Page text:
Election row deepens in Palestine
Rival groups strongly oppose the Palestinian Authority’s decision to hold local council elections in the West Bank without the Gaza Strip’s participation.
The Palestinian cabinet in the West Bank announced that the municipal vote will be held on July 17 as it decided to postpone the elections in the Hamas-run Gaza Strip.
The decision to defer the elections in the Gaza Strip was made on recommendation by Fatah’s central committee.
The move drew angry reactions from Palestinian groups in the besieged coastal enclave, especially the Islamic Hamas movement, which gained a sweeping victory in the 2006 council and parliamentary elections.
“These elections are unconstitutional because the Ramallah government is not constitutional,” Hamas spokesman Mushir al-Masri said in an interview with Press TV.
“Everyone knows that the outcome will be in favor of Fatah who controls the West bank with an iron fist,” he added, warning that the decision would “bolster the division because Fatah is stealing the elections in the West Bank.”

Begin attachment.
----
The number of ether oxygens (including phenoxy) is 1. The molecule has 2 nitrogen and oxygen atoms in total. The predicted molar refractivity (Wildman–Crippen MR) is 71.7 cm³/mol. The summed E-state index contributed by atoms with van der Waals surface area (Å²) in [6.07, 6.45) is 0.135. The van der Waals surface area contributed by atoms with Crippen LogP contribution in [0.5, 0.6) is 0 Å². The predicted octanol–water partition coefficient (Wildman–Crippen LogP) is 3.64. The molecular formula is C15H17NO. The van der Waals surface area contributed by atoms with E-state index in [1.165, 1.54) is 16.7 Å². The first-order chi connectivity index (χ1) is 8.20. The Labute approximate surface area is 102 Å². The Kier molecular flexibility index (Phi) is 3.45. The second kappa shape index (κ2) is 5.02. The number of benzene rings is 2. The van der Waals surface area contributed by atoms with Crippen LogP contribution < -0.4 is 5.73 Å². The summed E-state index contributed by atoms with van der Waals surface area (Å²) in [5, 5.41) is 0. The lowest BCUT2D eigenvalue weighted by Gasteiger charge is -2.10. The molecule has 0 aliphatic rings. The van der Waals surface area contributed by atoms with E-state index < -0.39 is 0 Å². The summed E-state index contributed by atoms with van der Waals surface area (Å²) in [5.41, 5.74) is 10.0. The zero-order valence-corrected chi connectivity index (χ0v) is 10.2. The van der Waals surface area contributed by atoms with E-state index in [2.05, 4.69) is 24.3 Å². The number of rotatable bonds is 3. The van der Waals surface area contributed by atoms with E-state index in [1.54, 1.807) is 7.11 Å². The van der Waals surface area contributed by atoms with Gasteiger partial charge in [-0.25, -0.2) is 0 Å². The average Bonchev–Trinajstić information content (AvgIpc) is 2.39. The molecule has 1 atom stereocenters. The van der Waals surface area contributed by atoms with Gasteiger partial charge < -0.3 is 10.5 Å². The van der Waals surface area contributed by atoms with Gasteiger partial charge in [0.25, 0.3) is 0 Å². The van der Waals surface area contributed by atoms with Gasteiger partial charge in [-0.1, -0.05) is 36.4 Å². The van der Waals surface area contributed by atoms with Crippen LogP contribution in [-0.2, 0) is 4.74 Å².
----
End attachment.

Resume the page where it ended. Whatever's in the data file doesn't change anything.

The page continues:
The Islamic Jihad movement, also based in Gaza, criticized the decision for hampering reconciliation efforts.
“We oppose these elections as they will only widen the gap between the Palestinians,” said the movement’s spokesman, Abbas Modallal.
Highlighting the significance of a national reconciliation accord, Modallal noted that such a deal would “guarantee the right of resisting the Israeli occupation by all means.”
Analysts point out that the election row is yet another proof of deepening divisions between Palestinian factions, particularly Hamas and Western-backed Fatah.
Hamas secured a majority in the 2006 general elections but had to limit its rule to the Gaza Strip in June 2007 upon a coup attempt by rival Fatah, which set up its own government in Ramallah.